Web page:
Turkey probes opposition chief accused of insulting Erdogan
Turkish prosecutors on Wednesday launched an investigation into the main opposition party leader on accusations of insulting President Recep Tayyip Erdogan, state media reported.
The Ankara chief prosecutor's office began the probe after the president's lawyer Huseyin Aydin filed a complaint saying Republican People's Party (CHP) leader Kemal Kilicdaroglu insulted Erdogan on Tuesday, state-run news agency Anadolu reported.
The accusations are punishable by up to four years in prison.
In the complaint shared by Aydin on Twitter, the lawyer quoted extracts from a speech by Kilicdaroglu in which he said Erdogan had not left Turkey "in peace".
"If you are searching for a traitor to the people, that person at the top is sitting in the palace," Kilicdaroglu said in the speech in Ankara.
The CHP chief accused Erdogan of "ignoring corruption" and said he would be brought to account for his mistakes, remarks which were also quoted by Aydin in his complaint.
He said that Turkey's National Intelligence Organisation (MIT) had in April 2013 warned Erdogan that Turkish-Iranian gold trader Reza Zarrab was breaking US law and this could damage Turkey.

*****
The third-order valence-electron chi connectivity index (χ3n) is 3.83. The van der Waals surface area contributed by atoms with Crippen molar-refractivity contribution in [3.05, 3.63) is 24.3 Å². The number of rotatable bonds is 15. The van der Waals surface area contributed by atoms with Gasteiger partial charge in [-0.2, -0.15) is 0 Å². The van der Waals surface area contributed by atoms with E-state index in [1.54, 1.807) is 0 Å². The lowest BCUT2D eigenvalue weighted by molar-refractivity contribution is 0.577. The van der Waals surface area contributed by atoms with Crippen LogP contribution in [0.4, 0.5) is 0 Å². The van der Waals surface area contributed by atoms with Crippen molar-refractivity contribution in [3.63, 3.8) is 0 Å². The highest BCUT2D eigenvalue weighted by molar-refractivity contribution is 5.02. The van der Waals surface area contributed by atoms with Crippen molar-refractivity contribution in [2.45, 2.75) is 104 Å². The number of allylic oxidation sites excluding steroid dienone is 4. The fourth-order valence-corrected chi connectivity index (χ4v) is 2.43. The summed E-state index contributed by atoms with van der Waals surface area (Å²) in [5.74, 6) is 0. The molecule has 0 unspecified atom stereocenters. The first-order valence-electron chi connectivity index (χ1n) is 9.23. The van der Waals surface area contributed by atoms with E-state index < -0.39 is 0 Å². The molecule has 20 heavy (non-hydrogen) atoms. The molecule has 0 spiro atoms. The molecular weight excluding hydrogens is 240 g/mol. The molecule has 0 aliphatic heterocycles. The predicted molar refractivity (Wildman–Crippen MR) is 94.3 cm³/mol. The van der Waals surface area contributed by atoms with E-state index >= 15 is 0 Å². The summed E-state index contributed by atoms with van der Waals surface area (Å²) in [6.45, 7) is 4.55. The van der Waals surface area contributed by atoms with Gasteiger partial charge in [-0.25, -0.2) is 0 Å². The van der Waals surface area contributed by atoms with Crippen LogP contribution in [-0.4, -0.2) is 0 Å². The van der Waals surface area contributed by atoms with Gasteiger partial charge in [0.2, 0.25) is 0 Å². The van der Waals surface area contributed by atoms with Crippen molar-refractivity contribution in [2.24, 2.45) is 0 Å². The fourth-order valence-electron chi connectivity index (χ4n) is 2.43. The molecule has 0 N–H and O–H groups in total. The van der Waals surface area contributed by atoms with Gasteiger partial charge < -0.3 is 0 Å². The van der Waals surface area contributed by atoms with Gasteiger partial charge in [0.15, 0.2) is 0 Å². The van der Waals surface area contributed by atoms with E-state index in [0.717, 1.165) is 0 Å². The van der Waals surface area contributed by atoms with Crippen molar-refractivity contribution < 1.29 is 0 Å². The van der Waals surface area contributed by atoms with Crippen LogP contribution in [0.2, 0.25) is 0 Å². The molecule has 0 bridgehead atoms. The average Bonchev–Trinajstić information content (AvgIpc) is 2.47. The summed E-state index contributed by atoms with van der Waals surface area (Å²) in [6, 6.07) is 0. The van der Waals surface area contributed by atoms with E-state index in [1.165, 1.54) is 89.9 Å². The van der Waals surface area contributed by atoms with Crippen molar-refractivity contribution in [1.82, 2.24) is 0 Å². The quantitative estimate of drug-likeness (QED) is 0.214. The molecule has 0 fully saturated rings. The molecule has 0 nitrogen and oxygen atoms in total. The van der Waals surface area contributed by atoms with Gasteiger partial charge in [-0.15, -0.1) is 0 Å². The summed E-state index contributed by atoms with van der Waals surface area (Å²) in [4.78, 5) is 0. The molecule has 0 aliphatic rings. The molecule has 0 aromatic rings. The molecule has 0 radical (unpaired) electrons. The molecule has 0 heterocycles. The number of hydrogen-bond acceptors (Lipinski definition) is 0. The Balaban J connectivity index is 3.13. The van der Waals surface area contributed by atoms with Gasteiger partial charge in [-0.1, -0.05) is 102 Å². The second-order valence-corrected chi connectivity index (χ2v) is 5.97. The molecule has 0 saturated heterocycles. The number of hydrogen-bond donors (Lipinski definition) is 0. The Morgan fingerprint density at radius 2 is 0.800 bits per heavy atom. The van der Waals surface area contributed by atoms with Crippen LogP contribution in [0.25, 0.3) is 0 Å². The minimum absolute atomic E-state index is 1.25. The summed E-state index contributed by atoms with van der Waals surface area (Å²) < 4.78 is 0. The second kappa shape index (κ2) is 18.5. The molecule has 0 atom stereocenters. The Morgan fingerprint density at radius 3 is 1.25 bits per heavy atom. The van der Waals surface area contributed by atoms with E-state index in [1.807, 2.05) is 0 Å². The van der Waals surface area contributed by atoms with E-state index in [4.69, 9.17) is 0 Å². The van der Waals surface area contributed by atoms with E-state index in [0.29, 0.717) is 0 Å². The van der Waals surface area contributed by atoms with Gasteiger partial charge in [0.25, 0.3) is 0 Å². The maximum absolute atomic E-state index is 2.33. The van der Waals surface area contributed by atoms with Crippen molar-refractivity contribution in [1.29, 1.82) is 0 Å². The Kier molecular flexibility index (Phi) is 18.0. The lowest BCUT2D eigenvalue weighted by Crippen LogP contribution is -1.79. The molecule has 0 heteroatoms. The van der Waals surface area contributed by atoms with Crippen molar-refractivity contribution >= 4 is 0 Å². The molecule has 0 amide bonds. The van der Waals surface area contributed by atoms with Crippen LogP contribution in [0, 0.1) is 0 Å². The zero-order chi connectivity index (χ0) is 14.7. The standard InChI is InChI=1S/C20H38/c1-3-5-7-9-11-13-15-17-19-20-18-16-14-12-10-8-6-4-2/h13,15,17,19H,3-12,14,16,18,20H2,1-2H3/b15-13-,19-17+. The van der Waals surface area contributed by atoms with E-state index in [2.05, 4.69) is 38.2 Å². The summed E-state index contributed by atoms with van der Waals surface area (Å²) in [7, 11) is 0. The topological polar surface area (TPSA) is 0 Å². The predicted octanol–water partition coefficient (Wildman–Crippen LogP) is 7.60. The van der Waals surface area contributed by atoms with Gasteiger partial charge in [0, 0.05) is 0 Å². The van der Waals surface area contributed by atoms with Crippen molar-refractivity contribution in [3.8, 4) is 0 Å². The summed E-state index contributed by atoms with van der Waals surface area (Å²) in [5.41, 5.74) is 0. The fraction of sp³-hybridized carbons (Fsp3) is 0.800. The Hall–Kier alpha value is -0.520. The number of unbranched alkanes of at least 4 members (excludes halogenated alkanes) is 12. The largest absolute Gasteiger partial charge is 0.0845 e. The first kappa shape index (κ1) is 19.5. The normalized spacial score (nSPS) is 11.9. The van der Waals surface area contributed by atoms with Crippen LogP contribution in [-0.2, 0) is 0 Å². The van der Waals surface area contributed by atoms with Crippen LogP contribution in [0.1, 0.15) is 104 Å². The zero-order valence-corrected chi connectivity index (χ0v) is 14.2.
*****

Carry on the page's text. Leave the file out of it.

Zarrab, once close to the government and Erdogan, is now testifying as a star witness in a potentially explosive New York trial against a Turkish banker. Zarrab implicated the president in a scheme to subvert US sanctions against Iran.
- Thousands prosecuted -
The complaint against Kilicdaroglu comes after Erdogan last month sued him over claims that members of the president's family, including his brother, transferred around $15 million to Bellway Limited, based in the low-tax British Crown Dependency of the Isle of Man.
Waving documents in parliament, Kilicdaroglu said he had evidence of alleged transfers made by five individuals including Erdogan's son, Ahmet Burak Erdogan, between 2011 and 2012 to the company.
But Erdogan was quick to denounce the allegations as "lies" and has repeatedly railed against the CHP as no longer the main opposition but "the party of treason".
The same prosecutor launched a probe into Kilicdaroglu for insulting Erdogan after he called him a "fascist dictator" in October.
A similar investigation came about in 2016 against Kilicdaroglu after he repeatedly called Erdogan a "tinpot dictator".
Thousands of Turks have been prosecuted in recent years for allegedly insulting Erdogan but most of the complaints have not seen people jailed.
The CHP has repeatedly denounced an authoritarian drift under Erdogan, especially since last year's failed coup and a subsequent purge criticised by Western allies.
© 2017 AFP